Indian Country Crime

FBI Agent in New Mexico (Landscape View)

Protecting tribal communities is a little known—but highly important—responsibility of the FBI. We’ve been helping to ensure safety and security in Indian Country since our founding in 1908.

The FBI is responsible for investigating the most serious crimes in Indian Country— such as murder, child sexual and physical abuse, violent assaults, drug trafficking, gaming violations, and public corruption matters. Nationwide, the FBI has investigative responsibilities for some 200 federally recognized Indian reservations. More than 100 agents in 19 of the Bureau’s 56 field offices work Indian Country matters full time. The FBI’s Indian Country Crimes Unit at FBI Headquarters promotes liaison and intelligence sharing through its Safe Trails Task Forces and working groups and provides critical training to Indian Country law enforcement in partnership with the Department of Justice and Bureau of Indian Affairs.

Overview 

There are 566 federally recognized American Indian Tribes in the United States, and the FBI has federal law enforcement responsibility on nearly 200 Indian reservations. This federal jurisdiction is shared concurrently with the Bureau of Indian Affairs, Office of Justice Services (BIA-OJS).

Located within the FBI’s Criminal Investigative Division, the Indian Country Crimes Unit (ICCU) is responsible for developing and implementing strategies, programs, and policies to address identified crime problems in Indian Country (IC) for which the FBI has responsibility.

The ICCU’s daily operations consist of providing:

  • Program management;
  • Support for operational and forensic expenses;
  • Training of IC law enforcement officers;
  • Initiatives related to domestic violence and sex offenses;
  • Reporting under the Tribal Law and Order Act;and
  • Support for the Safe Trails Task Forces.

ICCU partners with internal and external entities/federal agencies, including, but not limited to, the FBI’s Criminal Justice Information Services Division, the FBI’s Office of Victim Assistance, the Department of Justice, the Bureau of Indian Affairs, the International Association of Chiefs of Police, and the National Indian Gaming Commission.

Statistics 

Approximately 75 percent of the crimes the FBI investigates in Indian Country fall under the following priority violations:

  • Death investigations;
  • Physical abuse of a child;
  • Sexual abuse of a child;
  • Violent felony assaults; and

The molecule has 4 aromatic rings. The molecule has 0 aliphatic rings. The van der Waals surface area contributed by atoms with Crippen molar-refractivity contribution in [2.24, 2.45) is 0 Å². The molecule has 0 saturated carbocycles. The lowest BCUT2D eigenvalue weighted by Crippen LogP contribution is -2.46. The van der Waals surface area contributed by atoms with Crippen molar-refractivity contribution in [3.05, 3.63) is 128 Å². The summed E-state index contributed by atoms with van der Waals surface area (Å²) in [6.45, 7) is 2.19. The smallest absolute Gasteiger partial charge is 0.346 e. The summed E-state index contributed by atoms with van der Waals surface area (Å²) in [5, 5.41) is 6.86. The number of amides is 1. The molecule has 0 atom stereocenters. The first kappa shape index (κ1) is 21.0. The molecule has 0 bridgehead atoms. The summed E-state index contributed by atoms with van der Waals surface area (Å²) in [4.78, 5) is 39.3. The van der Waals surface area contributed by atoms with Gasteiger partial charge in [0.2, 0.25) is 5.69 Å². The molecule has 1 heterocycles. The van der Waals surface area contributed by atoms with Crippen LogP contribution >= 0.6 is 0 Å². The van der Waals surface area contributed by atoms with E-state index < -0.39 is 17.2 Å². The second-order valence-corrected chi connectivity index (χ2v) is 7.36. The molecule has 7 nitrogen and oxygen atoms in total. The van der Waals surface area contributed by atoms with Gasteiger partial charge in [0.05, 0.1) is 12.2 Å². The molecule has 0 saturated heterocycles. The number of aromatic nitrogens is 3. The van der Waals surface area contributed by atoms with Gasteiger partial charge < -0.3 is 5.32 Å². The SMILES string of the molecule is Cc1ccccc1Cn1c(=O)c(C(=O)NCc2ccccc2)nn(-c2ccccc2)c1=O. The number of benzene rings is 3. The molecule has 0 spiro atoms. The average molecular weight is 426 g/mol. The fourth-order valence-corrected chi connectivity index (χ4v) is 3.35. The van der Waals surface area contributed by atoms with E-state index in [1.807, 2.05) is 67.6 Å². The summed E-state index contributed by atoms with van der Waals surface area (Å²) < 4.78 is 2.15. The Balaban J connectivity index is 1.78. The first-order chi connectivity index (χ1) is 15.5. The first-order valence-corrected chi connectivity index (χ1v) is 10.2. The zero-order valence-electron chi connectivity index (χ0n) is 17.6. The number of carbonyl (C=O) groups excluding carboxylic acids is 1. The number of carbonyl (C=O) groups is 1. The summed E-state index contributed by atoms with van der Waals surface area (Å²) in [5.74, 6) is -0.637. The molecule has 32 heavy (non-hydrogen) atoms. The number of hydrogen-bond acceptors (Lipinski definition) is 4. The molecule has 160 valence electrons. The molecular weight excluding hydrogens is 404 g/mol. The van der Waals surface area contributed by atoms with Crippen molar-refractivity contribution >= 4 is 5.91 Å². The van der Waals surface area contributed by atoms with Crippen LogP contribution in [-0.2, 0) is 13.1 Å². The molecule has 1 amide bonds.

• Rape.

Four field divisions (Albuquerque, Minneapolis, Phoenix, and Salt Lake City) account for 75 percent of all Indian Country cases opened each year.

The FBI’s Office for Victim Assistance has victim specialists dedicated to Indian Country, representing approximately one-third of the entire FBI victim specialist workforce. These victim specialists are heavily involved in FBI IC cases, assisting victims throughout the entire case process.

Training 

ICCU works with the Department of Justice to provide training for federal, state, county, and tribal law enforcement officers.

The FBI typically supports the following courses for Indian Country law enforcement personnel:

  • Interviewing and interrogation;
  • Death investigations;
  • Forensic interviewing of children;
  • Evidence collection; and
  • Child abuse investigations.

Safe Trails Task Forces 

On March 3, 1994, the FBI initiated “Operation Safe Trails” with the Navajo Department of Law Enforcement in Flagstaff, Arizona. The purpose of the operation, which would later evolve into the Safe Trails Task Force (STTF) Program, was to unite the FBI with other federal, state, local, and tribal law enforcement agencies in a collaborative effort to combat the growth of crime in Indian Country. STTFs allow participating agencies to combine limited resources and increase investigative coordination in Indian Country to target violent crime, drugs, gangs, and gaming violations.

Safe Trails Task Force Locations:

  • Northern Arizona Safe Trails Task Force (Flagstaff, AZ)
  • Truxton Canyon Safe Trails Task Force (Lake Havasu, AZ)
  • Sacramento Indian Gaming Safe Trails Task Force (Sacramento, CA)
  • Florida Safe Trails Task Force (Miami, FL)
  • Straits Area Safe Trails Task Force (Marquette, MI)
  • Upper Peninsula Safe Trails Task Force (Marquette, MI)
  • Headwaters Safe Trails Task Force (Bemidji, MN)
  • Western Nevada Safe Trails Task Force (Reno, NV)
  • New Mexico Safe Trails Task Force (Gallup, NM)
  • Warm Springs Safe Trails Task Force (Warm Springs, OR)
  • Northern Plains Safe Trails Task Force (Pierre, SD)
  • Northwestern Washington Safe Trails Task Force (Bellingham, WA)
  • Salish Safe Trails Task Force (Spokane, WA)
  • Menominee Safe Trails Task Force (Green Bay, WI)

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